 Pounding, pulling, cutting, dissolving,
  melting, or boiling do not produce a
  new substance with new properties, so
  they are all physical changes.
    Physical Change Example
 For example if you take a piece of
  paper and tear it into pieces you still
  have paper. It may be smaller, but it’s
  still paper.
 You could dye the paper and make it
  another color, but it’s still paper.
 You have only changed it physically.
             Physical Changes
   When trying to identify a physical change,
    it is important to know that physical
    changes can be reversed.

   For example…
        Pieces   of paper can be reformed into a new whole
         sheet.
        Ice can be melted, or boiled and then refrozen.
    Physical Changes of Water
Freezing-liquid to a solid; this change requires
  cooling
Melting-solid to a liquid: this change is speeded up
  by heating.
Condensation-gases change to a liquid; this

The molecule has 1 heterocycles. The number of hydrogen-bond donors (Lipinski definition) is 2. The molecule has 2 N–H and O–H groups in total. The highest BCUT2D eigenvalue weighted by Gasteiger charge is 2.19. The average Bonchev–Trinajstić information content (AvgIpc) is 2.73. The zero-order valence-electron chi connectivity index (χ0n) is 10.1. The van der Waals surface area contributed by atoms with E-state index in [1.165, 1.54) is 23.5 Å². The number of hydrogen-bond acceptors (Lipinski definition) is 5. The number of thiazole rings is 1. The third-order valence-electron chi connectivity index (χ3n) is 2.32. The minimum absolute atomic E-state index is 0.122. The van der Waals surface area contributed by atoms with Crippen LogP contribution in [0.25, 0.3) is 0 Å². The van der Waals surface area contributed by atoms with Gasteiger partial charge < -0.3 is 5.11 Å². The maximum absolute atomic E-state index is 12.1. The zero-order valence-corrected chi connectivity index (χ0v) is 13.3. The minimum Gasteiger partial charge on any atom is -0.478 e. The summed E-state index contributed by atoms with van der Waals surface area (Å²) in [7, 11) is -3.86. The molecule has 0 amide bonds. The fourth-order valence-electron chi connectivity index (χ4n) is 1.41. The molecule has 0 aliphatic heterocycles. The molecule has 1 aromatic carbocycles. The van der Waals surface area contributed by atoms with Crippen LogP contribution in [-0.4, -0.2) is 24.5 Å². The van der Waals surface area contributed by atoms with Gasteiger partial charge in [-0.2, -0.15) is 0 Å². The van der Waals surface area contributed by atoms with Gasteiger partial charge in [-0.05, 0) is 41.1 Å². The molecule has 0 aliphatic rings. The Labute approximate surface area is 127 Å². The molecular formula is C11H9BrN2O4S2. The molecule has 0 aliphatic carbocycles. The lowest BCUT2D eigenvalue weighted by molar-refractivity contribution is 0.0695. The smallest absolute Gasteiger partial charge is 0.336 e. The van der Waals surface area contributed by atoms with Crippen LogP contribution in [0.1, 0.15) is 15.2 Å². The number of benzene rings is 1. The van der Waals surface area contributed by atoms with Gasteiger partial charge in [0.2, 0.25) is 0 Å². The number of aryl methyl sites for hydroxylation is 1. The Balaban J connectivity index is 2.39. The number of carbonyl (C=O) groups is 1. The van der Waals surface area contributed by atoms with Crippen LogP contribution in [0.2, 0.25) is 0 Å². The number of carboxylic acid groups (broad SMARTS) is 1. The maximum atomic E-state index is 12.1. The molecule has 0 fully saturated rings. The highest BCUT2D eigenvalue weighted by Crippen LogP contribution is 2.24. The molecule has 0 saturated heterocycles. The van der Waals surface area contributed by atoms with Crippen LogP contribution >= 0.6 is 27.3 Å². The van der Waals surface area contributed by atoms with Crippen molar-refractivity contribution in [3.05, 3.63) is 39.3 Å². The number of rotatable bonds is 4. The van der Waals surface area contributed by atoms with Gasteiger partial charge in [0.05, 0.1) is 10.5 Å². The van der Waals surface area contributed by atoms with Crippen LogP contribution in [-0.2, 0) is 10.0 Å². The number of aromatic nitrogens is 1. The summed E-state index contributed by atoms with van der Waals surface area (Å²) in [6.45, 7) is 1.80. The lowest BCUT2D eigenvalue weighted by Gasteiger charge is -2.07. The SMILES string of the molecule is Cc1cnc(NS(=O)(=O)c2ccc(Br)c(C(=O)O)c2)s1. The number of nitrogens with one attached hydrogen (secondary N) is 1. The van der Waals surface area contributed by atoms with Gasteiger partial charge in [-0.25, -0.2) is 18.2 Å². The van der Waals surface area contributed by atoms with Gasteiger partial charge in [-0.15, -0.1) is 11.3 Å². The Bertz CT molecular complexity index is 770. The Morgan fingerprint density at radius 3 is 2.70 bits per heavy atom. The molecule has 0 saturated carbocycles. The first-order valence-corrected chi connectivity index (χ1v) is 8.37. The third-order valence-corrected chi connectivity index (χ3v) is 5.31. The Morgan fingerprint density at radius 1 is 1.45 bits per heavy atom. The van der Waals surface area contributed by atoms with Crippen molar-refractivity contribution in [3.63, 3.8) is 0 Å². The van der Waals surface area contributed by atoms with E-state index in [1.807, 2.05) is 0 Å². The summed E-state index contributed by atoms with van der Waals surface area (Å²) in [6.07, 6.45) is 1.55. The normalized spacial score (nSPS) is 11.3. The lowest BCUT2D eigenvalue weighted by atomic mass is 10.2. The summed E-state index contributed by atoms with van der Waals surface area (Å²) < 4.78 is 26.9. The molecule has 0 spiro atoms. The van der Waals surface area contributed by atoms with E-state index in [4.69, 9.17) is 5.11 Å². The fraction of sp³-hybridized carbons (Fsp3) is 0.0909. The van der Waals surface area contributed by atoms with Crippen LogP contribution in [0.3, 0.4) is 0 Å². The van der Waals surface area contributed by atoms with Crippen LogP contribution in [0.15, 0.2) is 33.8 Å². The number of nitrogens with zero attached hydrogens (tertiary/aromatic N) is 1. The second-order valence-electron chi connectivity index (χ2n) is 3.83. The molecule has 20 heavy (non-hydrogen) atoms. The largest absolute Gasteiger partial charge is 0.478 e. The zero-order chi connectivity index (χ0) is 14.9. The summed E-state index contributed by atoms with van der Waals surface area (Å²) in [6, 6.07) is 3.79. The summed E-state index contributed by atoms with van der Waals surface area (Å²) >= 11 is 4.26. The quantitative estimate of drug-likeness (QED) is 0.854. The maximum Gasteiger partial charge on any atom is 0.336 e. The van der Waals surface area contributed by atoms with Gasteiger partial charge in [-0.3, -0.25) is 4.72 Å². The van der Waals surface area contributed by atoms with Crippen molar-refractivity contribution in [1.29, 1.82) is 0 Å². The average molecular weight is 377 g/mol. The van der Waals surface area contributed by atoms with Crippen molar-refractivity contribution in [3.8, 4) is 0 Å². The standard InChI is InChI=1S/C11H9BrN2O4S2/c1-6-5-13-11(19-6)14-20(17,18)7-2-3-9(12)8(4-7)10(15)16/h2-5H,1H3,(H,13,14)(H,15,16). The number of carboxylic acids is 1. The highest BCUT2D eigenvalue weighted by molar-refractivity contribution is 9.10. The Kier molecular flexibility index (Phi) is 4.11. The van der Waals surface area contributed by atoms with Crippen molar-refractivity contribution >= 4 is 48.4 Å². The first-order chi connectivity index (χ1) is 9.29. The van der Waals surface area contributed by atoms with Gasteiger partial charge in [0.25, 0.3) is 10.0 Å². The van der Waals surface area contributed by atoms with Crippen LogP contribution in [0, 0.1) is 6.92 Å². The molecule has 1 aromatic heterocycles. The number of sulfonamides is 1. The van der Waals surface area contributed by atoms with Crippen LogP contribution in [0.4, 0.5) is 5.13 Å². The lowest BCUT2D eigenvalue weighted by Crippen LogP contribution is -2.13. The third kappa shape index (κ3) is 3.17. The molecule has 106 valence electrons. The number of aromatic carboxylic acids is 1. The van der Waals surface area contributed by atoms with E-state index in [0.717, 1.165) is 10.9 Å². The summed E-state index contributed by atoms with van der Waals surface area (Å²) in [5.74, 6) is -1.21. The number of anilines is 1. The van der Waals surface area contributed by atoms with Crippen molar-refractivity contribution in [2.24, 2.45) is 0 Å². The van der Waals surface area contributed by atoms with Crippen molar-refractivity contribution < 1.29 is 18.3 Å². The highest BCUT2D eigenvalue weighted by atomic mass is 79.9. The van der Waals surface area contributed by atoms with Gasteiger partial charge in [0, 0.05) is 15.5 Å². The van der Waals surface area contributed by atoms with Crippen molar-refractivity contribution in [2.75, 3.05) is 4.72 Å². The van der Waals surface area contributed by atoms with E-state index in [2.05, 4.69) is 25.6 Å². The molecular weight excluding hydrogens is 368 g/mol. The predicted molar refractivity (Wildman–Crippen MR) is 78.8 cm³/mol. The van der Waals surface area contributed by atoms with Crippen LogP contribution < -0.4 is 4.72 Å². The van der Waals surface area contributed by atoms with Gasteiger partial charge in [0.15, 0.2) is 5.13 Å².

change requires cooling.
Vaporization/Evaporation-liquid changes to gas;
  this change is speeded up by heating.
Sublimation-gas changes to a solid or a solid
  changes to a gas without passing through the
  liquid state (e.g., dry ice, solid to gas)
       What Do You Think?
 Can you name
  this physical
  change of water?
 Here’s a hint: The
  water is changing
  from the gas to
  the liquid phase.
       What Do You Think?
 Can you name
  this physical
  change of water?
 Here’s a hint: The
  water is changing
  from the liquid to
  the gas phase.
                 Review Video
   That was a lot of
    information. Let’s
    review physical
    properties and
    physical changes
    with a look at this